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Good morning. I hope everyone is well-rested, because this week may be just as busy as last.

Today's word count is 690, or a 3-minute read.

1 big thing: Congress still gridlocked on surprise medical bills

Illustration: Aïda Amer/Axios

Congress says it's trying again to pass legislation protecting patients from surprise medical bills, but it doesn't appear to have resolved any of the fights that derailed the effort late last year.

The big picture: Surprise billing is the unique issue that splits lawmakers not by party, but by which industry group — insurers or providers — they sympathize with more. And both industries are fighting hard for their favored solution.

Driving the news: Two House committees released new surprise billing proposals on Friday, confirming that while everyone wants to prohibit surprise bills, there's still no agreement on how to resolve payment disputes between insurers and providers.

  • The Ways and Means Committee proposal includes a mediation process for when insurers and out-of-network providers can't agree on a payment rate.
  • The Education and Labor Committee's proposal — also released Friday — is a blend of benchmark rates and arbitration to resolve surprise billing disputes, the same approach taken by the Energy and Commerce Committee.

What they're saying: The industry responded predictably to Friday's news.

  • The Coalition Against Surprise Medical Billing, a group representing employers, insurers and unions, blasted the two new proposals, while the Federation of American Hospitals released a statement in support of the Ways and Means plan.
  • The groups' positions on the Energy and Commerce plan are reversed.

The bottom line: Lawmakers are faced with the same hard decisions that they punted in December, and industry groups aren't giving any indication that they'll make things any easier for members.

2. Insurers may not pay for care they've approved

Insurers are increasingly requiring patients to receive preapprovals for drugs or medical care, but even if the care is approved, that doesn't mean the insurer will necessarily pay, Kaiser Health News reports.

Why it matters: If an insurer decides not to pay for the care after the fact, that leaves patients on the hook for what can be huge medical bills.

Details: The preapprovals, often called prior authorization, may include a note that they're not a guarantee of payment, leaving insurers free to change their minds.

  • Patients also may be told that no prior authorization is required for a procedure, only to be told after they have it done that the insurer did want a prior authorization in this case — and thus isn't paying the bill.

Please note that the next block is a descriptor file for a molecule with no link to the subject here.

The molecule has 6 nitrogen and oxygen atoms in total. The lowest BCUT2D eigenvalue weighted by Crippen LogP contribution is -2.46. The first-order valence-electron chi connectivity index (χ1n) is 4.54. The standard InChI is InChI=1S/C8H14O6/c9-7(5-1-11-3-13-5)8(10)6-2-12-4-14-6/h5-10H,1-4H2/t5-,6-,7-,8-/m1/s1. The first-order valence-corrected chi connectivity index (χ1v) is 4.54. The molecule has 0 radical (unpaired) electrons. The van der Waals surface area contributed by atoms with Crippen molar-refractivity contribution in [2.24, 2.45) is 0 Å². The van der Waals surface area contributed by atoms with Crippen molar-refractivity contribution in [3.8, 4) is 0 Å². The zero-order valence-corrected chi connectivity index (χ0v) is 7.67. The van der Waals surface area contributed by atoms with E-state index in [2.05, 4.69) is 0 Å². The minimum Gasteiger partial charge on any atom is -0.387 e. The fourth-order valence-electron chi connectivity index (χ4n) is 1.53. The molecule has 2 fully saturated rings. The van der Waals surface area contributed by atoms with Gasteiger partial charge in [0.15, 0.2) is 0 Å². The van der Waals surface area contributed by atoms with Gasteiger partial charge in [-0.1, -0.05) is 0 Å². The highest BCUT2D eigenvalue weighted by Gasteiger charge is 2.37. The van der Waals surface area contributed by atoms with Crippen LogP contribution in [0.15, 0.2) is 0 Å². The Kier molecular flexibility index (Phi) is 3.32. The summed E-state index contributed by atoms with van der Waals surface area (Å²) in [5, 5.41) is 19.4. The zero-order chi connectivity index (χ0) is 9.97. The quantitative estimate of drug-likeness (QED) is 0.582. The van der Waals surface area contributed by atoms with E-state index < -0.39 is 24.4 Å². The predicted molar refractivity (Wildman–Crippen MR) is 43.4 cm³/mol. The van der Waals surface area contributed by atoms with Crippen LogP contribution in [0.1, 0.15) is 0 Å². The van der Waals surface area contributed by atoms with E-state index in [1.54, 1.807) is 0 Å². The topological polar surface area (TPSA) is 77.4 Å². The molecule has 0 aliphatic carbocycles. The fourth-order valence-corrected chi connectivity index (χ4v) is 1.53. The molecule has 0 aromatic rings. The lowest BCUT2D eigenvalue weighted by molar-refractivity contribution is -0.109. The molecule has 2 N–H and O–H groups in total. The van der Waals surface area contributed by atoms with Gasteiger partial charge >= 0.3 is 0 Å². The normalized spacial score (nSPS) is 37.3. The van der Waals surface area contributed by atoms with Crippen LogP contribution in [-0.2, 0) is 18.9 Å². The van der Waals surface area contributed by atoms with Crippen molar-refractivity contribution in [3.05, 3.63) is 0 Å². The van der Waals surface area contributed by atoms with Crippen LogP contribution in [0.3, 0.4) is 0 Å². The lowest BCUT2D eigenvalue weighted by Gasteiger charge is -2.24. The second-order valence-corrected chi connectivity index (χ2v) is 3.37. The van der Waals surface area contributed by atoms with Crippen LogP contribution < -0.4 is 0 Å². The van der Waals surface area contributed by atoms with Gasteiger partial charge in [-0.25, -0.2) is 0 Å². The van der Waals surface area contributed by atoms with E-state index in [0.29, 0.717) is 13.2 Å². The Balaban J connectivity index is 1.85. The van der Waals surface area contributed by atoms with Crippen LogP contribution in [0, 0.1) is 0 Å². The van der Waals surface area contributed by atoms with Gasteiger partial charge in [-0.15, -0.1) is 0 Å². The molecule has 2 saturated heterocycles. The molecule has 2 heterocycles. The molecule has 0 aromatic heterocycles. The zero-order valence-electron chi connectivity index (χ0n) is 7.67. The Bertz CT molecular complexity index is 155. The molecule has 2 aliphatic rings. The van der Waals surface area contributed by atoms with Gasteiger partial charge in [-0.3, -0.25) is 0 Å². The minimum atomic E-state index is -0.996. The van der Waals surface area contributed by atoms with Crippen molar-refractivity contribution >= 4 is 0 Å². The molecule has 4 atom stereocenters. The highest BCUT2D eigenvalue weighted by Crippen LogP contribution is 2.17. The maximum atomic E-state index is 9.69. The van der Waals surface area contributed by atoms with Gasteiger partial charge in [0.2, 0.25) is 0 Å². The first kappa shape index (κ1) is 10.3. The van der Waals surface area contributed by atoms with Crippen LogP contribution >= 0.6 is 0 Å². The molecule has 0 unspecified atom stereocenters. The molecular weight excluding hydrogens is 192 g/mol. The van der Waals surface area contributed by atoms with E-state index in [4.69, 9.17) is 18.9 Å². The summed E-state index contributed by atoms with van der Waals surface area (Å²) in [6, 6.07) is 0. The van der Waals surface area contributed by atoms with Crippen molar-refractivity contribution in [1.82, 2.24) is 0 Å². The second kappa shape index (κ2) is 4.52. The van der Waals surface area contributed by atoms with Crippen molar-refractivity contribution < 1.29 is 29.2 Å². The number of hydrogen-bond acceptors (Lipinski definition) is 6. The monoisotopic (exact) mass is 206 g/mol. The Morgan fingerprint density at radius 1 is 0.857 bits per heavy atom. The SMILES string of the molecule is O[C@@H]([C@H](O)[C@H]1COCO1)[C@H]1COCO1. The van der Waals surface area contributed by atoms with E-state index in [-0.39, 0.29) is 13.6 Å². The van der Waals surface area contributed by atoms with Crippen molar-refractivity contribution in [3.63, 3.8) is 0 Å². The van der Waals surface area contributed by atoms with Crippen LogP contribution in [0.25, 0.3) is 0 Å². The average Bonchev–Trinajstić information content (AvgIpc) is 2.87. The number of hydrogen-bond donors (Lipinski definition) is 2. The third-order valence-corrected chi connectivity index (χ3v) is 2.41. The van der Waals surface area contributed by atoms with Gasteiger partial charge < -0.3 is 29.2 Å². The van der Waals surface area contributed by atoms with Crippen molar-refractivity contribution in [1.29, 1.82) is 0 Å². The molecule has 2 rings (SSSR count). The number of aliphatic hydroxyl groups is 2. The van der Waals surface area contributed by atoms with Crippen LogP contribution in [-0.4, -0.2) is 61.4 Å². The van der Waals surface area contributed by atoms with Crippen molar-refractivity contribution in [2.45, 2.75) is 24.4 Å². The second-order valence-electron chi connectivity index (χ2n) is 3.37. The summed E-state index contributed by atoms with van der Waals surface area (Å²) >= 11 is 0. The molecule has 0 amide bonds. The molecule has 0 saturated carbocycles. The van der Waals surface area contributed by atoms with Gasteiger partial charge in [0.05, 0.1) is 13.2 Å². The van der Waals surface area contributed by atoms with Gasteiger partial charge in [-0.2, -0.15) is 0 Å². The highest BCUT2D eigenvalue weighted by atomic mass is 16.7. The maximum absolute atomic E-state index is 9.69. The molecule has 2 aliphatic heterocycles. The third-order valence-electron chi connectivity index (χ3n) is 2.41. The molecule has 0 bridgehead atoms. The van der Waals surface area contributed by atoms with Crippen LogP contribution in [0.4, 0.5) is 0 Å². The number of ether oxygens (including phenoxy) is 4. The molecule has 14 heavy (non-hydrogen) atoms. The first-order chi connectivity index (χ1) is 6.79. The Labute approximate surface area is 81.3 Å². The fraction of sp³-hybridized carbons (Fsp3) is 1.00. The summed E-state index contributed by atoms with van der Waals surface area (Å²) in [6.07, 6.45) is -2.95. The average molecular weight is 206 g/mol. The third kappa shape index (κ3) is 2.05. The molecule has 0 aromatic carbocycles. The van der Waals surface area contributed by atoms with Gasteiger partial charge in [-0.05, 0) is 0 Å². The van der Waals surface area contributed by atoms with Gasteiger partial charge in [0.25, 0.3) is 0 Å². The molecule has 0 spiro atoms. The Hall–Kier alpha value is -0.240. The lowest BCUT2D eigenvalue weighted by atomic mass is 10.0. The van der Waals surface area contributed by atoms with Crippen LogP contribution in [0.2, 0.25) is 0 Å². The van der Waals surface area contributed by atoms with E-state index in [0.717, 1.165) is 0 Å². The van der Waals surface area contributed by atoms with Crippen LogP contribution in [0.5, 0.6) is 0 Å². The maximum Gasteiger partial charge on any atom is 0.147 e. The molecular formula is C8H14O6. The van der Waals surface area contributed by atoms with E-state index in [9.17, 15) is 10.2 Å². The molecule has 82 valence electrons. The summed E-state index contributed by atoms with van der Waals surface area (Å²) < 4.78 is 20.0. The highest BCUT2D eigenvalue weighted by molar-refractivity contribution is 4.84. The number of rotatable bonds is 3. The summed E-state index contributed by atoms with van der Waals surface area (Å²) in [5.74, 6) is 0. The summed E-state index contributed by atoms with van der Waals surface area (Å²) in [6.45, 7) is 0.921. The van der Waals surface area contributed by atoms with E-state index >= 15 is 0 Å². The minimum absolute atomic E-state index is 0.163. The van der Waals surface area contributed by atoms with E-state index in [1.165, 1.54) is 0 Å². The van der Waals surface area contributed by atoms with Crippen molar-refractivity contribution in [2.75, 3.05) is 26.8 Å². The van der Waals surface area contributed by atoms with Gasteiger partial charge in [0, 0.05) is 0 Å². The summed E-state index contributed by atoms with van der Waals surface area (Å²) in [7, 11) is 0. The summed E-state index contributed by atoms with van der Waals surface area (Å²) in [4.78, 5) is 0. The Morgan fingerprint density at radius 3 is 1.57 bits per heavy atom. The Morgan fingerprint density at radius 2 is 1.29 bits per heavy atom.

The big picture: Prior authorization is already a controversial practice; providers say it's unnecessarily burdensome, while insurers say the practice helps to cut back on waste and excess costs.

The bottom line: Turns out there's yet another way for patients to receive a surprise medical bill.

3. Why Biogen's patent win matters

Illustration: Sarah Grillo/Axios

Mylan is itching to make a generic version of Biogen's popular multiple sclerosis drug Tecfidera, but that won't be happening for a while now that federal patent reviewers turned down Mylan's patent challenge, Axios' Bob Herman reports.

The big picture: The victory for Biogen not only secures several more years of monopoly pricing for the company — Biogen has a history of raising Tecfidera's list price by at least 5% per year — but also likely will create a higher baseline price for when Tecfidera generics finally come out.

  • "Every year that goes by when a generic is delayed is another 6+% increase in the price the generic will cost when it finally hits the market," University of Pittsburgh professor and pharmaceutical expert Walid Gellad tweeted last week.

Go deeper: Higher prices for brand-name drugs inevitably lead to higher prices for generics

4. Hospitals prepare for the coronavirus

Even though the risk to Americans remains low, hospitals across the U.S. are making sure they're ready for the coronavirus, STAT reports.

Why it matters: If the virus does spread within the U.S., hospitals being caught flat-footed would be a travesty.

Details: Hospitals across the country are checking their emergency preparedness plans and meeting almost every day. They're making sure they have the staffing and supplies they'd need, reviewing inventories and educating staff on emergency protocols.

  • But as the New York Times notes, there's some concern about the fact that China supplies the U.S. with many vital medical supplies and medications.

What they're saying: "As we project outward with the potential for this to be a much longer situation, one of the things that we're actively working on is projecting the long-term needs for our health care system," Nancy Messonnier, director of Center for Disease Control and Prevention's National Center for Immunization and Respiratory Diseases, told reporters on Wednesday.

5. While you were weekending...

Editor's note: The first item has been corrected to say that the House Energy and Commerce Committee's surprise billing legislation would use a blend of benchmark rates and arbitration to resolve surprise billing disputes (not decide payment rates based on a benchmark).